I think the list of “don’ts” with rosacea might just be the biggest of any skin condition. It’s finicky. It likes things done just so. If it was a Sex and the City character it would definitely be Charlotte. As someone who has built up a library of don’t for my own redness-prone skin, I thought I’d round out this Rosacea Awareness Month with these caveats as they’re just as important as knowing what to use.

Does rosacea get worse with heat?

In a word - probably. Too much heat encourages vasodilatation, where the blood vessels near the surface of the skin become wider. In rosacea your skin already has a tendency to overdo this - so more heat makes it worse. I recommend minimising intense heat exposure by keeping showers tepid, and avoiding saunas, hot yoga and steaming.

How do you exfoliate if you have rosacea?

Don’t use physical exfoliation if you suffer from rosacea- even a flannel can be too much. I recommend nothing rougher than the pads of your fingers. Rely on chemical exfoliation rather than physical exfoliation - a gentle BHA works best. Better yet, stimulate the cell cycle with ingredients like azelaic acid which is also anti-inflammatory.

Are facials good for rosacea?

If you’ve just developed rosacea, you can easily fall into the trap of thinking beauty solutions might be the answer. Alas, it’s unlikely to be the case. Rosacea needs to be handled daily with what you use (and take care to avoid). Facials contain too many rogue elements - unlikely to be significantly impactful and too full of potential irritants to be worth the risk for so little upside.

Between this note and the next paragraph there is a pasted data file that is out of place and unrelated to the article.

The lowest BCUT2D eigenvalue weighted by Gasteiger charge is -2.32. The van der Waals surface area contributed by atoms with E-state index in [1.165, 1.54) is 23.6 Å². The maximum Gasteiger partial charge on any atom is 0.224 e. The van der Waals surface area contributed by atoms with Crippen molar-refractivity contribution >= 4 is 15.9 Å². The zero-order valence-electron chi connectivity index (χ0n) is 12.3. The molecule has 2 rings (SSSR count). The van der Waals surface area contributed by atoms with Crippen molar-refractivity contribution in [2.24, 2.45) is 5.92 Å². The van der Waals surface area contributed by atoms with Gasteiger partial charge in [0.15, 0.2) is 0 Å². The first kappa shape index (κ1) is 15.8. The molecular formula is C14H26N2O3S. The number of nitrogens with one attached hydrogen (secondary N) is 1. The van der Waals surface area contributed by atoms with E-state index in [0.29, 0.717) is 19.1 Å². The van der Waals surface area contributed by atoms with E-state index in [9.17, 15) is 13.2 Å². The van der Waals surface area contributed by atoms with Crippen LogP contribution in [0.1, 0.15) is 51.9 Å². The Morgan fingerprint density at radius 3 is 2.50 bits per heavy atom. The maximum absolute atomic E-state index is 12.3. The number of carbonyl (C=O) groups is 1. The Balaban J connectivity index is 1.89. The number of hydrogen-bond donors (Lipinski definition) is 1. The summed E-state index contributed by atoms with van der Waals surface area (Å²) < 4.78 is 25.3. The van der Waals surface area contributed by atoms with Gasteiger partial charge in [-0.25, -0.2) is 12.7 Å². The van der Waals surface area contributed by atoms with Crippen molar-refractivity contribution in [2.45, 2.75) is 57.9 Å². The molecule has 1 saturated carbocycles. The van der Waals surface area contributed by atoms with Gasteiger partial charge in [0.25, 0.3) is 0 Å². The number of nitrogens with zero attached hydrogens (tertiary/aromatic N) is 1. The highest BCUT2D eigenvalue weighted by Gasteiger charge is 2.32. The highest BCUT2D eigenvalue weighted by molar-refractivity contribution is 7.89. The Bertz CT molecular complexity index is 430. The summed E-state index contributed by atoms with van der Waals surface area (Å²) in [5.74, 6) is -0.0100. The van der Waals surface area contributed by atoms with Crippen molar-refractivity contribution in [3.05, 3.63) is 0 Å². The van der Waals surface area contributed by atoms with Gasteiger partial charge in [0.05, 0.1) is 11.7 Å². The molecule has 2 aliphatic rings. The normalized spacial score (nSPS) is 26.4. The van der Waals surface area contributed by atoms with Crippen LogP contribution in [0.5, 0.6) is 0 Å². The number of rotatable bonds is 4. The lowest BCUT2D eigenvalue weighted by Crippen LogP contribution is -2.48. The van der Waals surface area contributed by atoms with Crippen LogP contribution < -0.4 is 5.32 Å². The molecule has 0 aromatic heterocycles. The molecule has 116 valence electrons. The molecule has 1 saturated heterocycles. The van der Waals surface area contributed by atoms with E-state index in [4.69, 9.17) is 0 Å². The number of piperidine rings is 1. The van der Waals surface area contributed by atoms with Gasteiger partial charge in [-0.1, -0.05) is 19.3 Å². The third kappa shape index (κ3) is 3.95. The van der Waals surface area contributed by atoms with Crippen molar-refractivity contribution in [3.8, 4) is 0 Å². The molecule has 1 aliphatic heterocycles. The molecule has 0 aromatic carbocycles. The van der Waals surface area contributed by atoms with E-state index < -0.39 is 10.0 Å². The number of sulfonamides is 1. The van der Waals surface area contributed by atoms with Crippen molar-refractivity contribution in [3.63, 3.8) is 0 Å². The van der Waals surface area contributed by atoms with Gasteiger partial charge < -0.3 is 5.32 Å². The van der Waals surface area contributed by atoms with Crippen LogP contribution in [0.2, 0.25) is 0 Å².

Is it ok to borrow someone else’s skincare if I have rosacea?

Now of course sometimes this can’t be helped. I’m remembering an ill-fated flight when I accidentally checked by washbag. Disaster. But as a general rule, avoid taking recommendations or dipping into someone else’s bathroom shelf. Your skin knows what it likes.

Should I get medical advice for my rosacea?

I think that too many people struggle on with rosacea alone. Unlike with acne, there aren't many options in the OTC space. And sometimes you can’t escape the need for a prescription. I’ll say it again, we’re dealing with a medical problem, not a beauty one. A single appointment can teach you so much about handling your skin so don’t suffer in silence.

Is azelaic acid good for treating rosacea?

Yes! It’s brilliant for redness and rosacea-prone skin. It reduces the activity mediated by Toll-like receptors, which are essentially danger detectors that sense our environment for threats, helping activate our skin’s defenses. In redness-prone skin these sensors are turned up too high and Azelaic Acid helps bring them back under control.

How long does it take for azelaic acid to reduce redness?

Things should start to improve after a few weeks and continue to get better for up to a further 3-6 months. In practice, I find that azelaic acid is the one ingredient that can actually really help change the course of rosacea over time. Many people will find that their skin becomes more tolerant of other active ingredients, like retinoids, after a period of use.

Final thoughts

You need to get intimate with your skin when you have rosacea. Know thyself was never more true than in this situation. But I assure you, the habits you get into with rosacea will serve you long-term in terms of prevention of premature aging so there’s a positive outlook for your skin with this framework in place. I’m at the point now where aside from caution around red wine and the sun, I don’t think about it too much. You can get there too!